Major Susan Trepczynski is the Chief, Air and Space Division at Headquarters, USAF (Operations and International Law Directorate). She previously held space-related positions at Headquarters, Air Force Space Command and served as the space and cyber law instructor at the Advanced Space Operations School, where she taught on various aspects of law and policy applicable to space operations. In this fourth post of the Why Outer Space Matters series, she gives a brief introduction on International Space Law.
The views expressed in this article are solely those of the author and are not intended to represent the opinion of the Department of Defense or the U.S. Government.
Space activities are subject to a specialized international legal regime consisting of four multilateral treaties: the 1967 Outer Space Treaty (OST) (104 States party); the 1968 Rescue and Return Agreement (RRA) (94 States party); the 1972 Liability Convention (LC) (92 States party); and the 1975 Registration Convention (RC) (62 States party). A fifth treaty, the 1979 Moon Agreement (16 States party), is included among the applicable treaties, though it has not been as widely accepted. These treaties, developed within the auspices of the United Nations (UN), contain broad, general principles, not detailed or technical provisions directed toward specific space activities. Consequently, the international legal environment created by the treaties is quite permissive and the original text of each treaty remains operative today – despite evolving technologies and the transformation of space activities from an exclusively governmental pursuit to one with increasing commercial equities.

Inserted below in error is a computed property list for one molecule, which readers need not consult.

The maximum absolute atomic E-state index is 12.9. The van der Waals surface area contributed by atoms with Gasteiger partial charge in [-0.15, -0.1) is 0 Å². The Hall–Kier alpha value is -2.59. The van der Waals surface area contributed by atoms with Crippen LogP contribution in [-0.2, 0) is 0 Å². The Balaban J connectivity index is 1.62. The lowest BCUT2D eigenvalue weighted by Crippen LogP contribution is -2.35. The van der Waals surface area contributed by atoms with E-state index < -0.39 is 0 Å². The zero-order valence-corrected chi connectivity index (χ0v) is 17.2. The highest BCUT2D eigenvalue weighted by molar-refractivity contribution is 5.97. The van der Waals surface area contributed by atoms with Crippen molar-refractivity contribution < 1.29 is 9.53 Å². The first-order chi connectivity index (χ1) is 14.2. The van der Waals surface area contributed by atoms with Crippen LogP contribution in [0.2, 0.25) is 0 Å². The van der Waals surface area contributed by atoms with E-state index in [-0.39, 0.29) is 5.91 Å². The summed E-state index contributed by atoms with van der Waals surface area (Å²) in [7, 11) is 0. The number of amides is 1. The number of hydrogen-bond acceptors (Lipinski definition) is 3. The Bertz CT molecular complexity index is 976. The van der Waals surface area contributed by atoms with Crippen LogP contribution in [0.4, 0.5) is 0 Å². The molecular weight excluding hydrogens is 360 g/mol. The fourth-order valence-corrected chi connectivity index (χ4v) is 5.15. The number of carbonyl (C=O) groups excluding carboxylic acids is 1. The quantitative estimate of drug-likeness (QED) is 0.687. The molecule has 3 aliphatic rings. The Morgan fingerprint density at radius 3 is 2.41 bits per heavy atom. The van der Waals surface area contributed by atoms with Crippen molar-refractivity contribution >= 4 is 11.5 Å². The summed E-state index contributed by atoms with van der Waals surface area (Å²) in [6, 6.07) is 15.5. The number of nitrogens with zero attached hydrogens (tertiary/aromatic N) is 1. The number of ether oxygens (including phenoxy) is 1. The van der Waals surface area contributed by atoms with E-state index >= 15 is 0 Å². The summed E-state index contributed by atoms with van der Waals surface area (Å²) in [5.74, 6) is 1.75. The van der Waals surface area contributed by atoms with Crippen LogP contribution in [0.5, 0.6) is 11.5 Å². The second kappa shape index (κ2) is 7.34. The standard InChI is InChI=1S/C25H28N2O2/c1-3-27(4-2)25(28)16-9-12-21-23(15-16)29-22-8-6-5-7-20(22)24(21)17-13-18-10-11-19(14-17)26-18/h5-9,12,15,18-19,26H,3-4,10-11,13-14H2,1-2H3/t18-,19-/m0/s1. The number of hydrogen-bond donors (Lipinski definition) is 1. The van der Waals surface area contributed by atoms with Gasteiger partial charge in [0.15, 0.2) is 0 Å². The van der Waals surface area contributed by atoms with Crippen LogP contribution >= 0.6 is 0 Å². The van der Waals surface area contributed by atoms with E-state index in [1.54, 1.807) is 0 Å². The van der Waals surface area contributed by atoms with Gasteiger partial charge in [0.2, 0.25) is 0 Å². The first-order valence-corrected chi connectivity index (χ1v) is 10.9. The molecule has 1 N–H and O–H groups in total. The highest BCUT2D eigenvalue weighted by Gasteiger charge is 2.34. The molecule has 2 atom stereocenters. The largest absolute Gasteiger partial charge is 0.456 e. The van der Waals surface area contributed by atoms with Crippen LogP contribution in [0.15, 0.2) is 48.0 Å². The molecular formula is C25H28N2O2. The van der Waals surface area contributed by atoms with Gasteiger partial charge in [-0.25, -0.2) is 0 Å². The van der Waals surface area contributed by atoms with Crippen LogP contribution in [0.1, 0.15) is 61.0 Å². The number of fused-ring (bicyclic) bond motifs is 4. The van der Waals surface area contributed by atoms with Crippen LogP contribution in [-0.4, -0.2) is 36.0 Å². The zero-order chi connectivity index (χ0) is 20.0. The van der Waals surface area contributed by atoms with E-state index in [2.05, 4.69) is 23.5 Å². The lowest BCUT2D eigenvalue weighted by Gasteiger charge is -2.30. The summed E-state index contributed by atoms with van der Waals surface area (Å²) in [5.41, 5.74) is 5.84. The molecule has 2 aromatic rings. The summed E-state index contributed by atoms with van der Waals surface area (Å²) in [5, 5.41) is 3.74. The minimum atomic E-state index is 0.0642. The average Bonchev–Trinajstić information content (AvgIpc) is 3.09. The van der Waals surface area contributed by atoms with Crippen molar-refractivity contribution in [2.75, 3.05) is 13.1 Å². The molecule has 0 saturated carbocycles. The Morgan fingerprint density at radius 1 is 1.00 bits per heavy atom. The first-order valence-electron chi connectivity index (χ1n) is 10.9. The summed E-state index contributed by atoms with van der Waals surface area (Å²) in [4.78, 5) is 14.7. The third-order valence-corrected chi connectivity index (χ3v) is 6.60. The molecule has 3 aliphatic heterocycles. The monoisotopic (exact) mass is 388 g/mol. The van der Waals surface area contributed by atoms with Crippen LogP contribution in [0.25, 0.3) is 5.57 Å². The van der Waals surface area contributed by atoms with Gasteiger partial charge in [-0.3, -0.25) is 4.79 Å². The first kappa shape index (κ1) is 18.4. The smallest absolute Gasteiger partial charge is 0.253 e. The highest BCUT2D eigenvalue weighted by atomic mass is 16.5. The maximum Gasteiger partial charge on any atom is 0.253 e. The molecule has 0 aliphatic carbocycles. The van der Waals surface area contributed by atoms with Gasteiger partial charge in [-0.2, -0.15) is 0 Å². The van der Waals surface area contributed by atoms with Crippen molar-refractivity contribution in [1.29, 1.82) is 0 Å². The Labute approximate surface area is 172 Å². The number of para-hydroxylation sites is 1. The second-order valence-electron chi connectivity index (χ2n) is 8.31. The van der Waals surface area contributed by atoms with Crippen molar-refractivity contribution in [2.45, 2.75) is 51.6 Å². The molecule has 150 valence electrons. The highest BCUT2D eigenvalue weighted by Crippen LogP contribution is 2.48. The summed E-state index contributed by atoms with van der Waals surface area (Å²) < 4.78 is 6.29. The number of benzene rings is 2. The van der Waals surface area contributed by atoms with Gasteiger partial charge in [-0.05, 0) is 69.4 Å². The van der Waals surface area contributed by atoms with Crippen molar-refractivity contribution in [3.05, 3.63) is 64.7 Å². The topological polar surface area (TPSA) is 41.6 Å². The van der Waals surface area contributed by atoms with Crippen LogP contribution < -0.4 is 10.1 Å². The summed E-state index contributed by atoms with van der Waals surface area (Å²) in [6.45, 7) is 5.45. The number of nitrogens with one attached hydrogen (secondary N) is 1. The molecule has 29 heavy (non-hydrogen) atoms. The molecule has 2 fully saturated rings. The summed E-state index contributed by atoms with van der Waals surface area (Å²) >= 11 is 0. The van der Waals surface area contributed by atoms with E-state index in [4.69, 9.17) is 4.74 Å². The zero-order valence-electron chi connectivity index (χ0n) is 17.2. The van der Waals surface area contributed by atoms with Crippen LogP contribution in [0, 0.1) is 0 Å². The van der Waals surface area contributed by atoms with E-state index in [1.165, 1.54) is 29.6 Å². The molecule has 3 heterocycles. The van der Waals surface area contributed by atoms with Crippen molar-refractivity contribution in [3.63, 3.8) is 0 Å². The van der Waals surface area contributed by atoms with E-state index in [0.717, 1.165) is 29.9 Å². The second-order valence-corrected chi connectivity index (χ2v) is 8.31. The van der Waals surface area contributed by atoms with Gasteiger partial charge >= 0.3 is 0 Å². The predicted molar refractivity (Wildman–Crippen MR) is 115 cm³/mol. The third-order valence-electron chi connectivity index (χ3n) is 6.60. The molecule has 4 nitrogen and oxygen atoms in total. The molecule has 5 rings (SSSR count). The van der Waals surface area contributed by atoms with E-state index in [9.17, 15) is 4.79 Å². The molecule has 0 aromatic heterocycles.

The OST is an umbrella treaty, with the RRA, LC, and RC elaborating upon concepts established in, or recognized by, the OST. While these treaties contain specialized law for the space domain, it is important to note that they work in concert with other principles and sources of international law, including the UN Charter. Where the space treaties do not speak specifically to a certain aspect of space activities, it is necessary to look to and apply all other relevant sources of international law. The following provides a synopsis of the major provisions of each treaty:
Outer Space Treaty: The OST incorporates the fundamental principles of freedom and non-appropriation, reflecting that space is free for exploration and use by all States and cannot be appropriated by any State. States cannot make territorial claims to any part of space, including the area of space above their territorial airspace (though a precise boundary between the two domains is not defined in international law), meaning that space objects are not subject to overflight restrictions, which is essential to freedom of use/operation. States also cannot claim any celestial body (planets, moons, stars, asteroids, etc.) or part thereof. However, the non-appropriation principle is not generally viewed as prohibiting the use or extraction of resources from celestial bodies.
Article IV is the only provision in any of the space treaties that addresses weapons or military activities in space. The OST is sometimes mistakenly referred to as containing a ban on weapons in space. While OST Article IV establishes some limitations on types and uses of weapons, it does not contain a total prohibition on the use of weapons in space.
States are internationally responsible and liable for their space activities. Unlike many areas of international law, State responsibility and liability encompasses not only the State’s activities in space, but also the activities of its nationals (i.e., activities of private citizens and corporate entities). The OST also requires States to authorize and supervise activities of their nationals. As a result, States engaging in space activities should have domestic legal regimes (e.g., regulatory oversight and licensing) to implement these obligations.